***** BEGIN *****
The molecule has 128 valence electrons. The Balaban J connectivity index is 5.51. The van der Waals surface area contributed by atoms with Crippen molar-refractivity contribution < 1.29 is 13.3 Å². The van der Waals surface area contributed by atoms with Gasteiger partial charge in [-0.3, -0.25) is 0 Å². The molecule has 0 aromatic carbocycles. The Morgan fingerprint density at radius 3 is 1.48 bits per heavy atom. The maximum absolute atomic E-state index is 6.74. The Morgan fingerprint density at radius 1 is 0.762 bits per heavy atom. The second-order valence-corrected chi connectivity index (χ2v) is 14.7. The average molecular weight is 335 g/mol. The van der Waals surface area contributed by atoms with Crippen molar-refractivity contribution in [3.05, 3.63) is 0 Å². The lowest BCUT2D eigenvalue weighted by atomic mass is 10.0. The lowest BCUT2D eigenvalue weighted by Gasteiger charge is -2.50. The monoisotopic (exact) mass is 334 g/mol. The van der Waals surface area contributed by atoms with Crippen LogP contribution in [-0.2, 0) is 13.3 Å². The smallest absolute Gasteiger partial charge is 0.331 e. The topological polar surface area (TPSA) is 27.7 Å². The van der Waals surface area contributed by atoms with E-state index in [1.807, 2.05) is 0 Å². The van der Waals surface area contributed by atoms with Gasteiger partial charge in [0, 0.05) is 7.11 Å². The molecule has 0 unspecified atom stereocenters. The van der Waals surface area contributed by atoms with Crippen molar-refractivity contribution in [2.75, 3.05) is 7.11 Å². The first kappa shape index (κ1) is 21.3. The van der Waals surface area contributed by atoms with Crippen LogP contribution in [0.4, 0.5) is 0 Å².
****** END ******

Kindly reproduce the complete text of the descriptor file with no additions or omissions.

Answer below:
The molecule has 128 valence electrons. The Balaban J connectivity index is 5.51. The van der Waals surface area contributed by atoms with Crippen molar-refractivity contribution < 1.29 is 13.3 Å². The van der Waals surface area contributed by atoms with Gasteiger partial charge in [-0.3, -0.25) is 0 Å². The molecule has 0 aromatic carbocycles. The Morgan fingerprint density at radius 3 is 1.48 bits per heavy atom. The maximum absolute atomic E-state index is 6.74. The Morgan fingerprint density at radius 1 is 0.762 bits per heavy atom. The second-order valence-corrected chi connectivity index (χ2v) is 14.7. The average molecular weight is 335 g/mol. The van der Waals surface area contributed by atoms with Crippen molar-refractivity contribution in [3.05, 3.63) is 0 Å². The lowest BCUT2D eigenvalue weighted by atomic mass is 10.0. The lowest BCUT2D eigenvalue weighted by Gasteiger charge is -2.50. The monoisotopic (exact) mass is 334 g/mol. The van der Waals surface area contributed by atoms with Crippen LogP contribution in [-0.2, 0) is 13.3 Å². The smallest absolute Gasteiger partial charge is 0.331 e. The topological polar surface area (TPSA) is 27.7 Å². The van der Waals surface area contributed by atoms with E-state index in [1.807, 2.05) is 0 Å². The van der Waals surface area contributed by atoms with Gasteiger partial charge in [0, 0.05) is 7.11 Å². The molecule has 0 unspecified atom stereocenters. The van der Waals surface area contributed by atoms with Crippen molar-refractivity contribution in [2.75, 3.05) is 7.11 Å². The first kappa shape index (κ1) is 21.3. The van der Waals surface area contributed by atoms with Crippen LogP contribution in [0.4, 0.5) is 0 Å².